As culture evolves, customer expectation shifts and new competition emerges.
Stay ahead of shifting expectation with our arena thinking.
is Your Appetite
Estimated total arena value
Daily hours spent on play by Americans every day.
Outside In and Future Back
Jason Lake, CEO Complexity Gaming
The Soccer Club
That Hit the Runway
Soccer’s reach is unmatched by most other aspects of culture; yet new audiences (and new revenue opportunities) remain untapped. Accessing them requires tapping into a whole new mindset.
The Me in Team
Ellie Norman, Director of Marketing and Communications Formula 1
Innovating outside the lines
Ready Player 2.0
Elle McCarthy, Vice President Brand at Electronic Arts (EA)
Accelerating the Fame, Fortune and Fun
Video: Interview with Arena CMO Giuseppe Musciacchio
A New Legacy
Interview with Michael Aragon, Chief Content Officer, Twitch
The European Super League and the Power of Fans
Representation, Access and Empowerment in the Play Arena with Paul Rivera, CMO at SpringHill
One of the surprising losers of the pandemic – according to consumers – is Netflix.
Beyond great content, Netflix used to provide customers with conversational capital at the water-cooler. So what happens when the water-cooler disappears from customers lives?
Market share lost to Disney+ by Netflix when the “water cooler” disappeared from customers’ lives.
Let’s play a game. Can you define which Play brands help consumers switch “off” or “on”?
We asked more than 500 consumers around the world, whether they use specific brands to connect or disconnect. The results were surprising.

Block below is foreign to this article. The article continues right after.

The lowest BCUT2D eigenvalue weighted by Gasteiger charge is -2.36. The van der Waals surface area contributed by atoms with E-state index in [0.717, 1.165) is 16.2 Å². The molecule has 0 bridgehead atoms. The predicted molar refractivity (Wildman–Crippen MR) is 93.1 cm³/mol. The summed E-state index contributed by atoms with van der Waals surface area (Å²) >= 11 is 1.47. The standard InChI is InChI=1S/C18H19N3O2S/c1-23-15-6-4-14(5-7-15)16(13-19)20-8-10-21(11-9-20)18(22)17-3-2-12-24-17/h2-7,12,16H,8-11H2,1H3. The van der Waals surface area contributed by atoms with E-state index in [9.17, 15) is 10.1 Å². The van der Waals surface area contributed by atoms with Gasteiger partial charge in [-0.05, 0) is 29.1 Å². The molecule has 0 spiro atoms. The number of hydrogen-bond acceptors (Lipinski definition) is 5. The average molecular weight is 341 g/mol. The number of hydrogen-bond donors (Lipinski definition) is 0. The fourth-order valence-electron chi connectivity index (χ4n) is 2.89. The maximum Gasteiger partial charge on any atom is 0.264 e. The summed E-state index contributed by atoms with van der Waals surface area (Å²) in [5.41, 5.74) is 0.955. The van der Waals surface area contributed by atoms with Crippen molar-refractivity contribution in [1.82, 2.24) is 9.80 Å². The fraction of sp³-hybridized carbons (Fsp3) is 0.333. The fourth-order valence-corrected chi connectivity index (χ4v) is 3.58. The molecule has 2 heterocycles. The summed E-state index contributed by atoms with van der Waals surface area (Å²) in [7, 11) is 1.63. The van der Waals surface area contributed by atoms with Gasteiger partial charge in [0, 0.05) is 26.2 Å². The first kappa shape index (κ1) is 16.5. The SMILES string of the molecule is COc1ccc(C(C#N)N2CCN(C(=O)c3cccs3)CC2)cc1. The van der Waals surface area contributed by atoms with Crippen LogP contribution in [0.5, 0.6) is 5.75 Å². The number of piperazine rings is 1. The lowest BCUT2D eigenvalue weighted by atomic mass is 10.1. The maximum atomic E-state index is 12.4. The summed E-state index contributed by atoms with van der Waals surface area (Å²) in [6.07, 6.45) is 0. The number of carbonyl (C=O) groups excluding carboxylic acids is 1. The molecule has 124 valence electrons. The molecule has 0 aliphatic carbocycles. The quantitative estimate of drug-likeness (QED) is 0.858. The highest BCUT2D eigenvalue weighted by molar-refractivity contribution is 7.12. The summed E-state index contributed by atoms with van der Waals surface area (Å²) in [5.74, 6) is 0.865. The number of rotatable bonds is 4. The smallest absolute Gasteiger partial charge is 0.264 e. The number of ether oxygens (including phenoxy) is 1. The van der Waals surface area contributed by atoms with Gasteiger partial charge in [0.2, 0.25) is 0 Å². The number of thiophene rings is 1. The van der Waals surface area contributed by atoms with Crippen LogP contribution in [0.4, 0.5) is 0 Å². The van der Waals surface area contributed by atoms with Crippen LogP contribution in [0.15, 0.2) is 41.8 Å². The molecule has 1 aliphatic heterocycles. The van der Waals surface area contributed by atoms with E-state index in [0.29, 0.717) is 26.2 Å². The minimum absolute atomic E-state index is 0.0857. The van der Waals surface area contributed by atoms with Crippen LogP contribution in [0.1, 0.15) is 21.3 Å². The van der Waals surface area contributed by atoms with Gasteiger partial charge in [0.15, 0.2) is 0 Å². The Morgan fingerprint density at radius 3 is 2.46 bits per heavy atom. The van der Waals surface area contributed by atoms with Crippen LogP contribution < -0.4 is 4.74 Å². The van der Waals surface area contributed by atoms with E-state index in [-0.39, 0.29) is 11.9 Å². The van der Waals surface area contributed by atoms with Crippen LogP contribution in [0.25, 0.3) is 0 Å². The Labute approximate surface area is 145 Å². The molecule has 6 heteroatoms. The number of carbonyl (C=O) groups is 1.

Play against real customers to see who guesses right!
Choose "on" or "off" (below) to play!
You might imagine Fender is all about becoming a rock star, but the company’s own data led to a surprising discovery: 72 per cent play to gain a life skill or improve themselves; 61 per cent want to learn to play alone. Does Fender compete with meditation apps like Headspace?
(Source: Financial Times)
Whilst there is a very compelling battle mode in Minecraft, consumers say that much of the emotional reward comes from Story Mode, in which players create wondrous, intricate structures, gadgets, and worlds.
Peleton looks like a brand built which for “Type A personalities” to compete at home. But Peloton customers talk most about the supportive nature of the community. According to The Financial Times, in-home community-based exercise “meets deep human needs, especially during the pandemic: “moving with another human being is something we are all hard-wired for”.”
If Disneyland is “the happiest place on earth”, we could expect Disney+ to be the happiest streaming service. Disney+ tapped into key cultural moments in order to content into consumers’ real lives to create meaning.
The consumer experts
“Play taps into something deeply innate … Whenever you’re doing something that’s gamified, you’re inherently you. That’s an opportunity for brands.”—Americus Reed II, Identity Theorist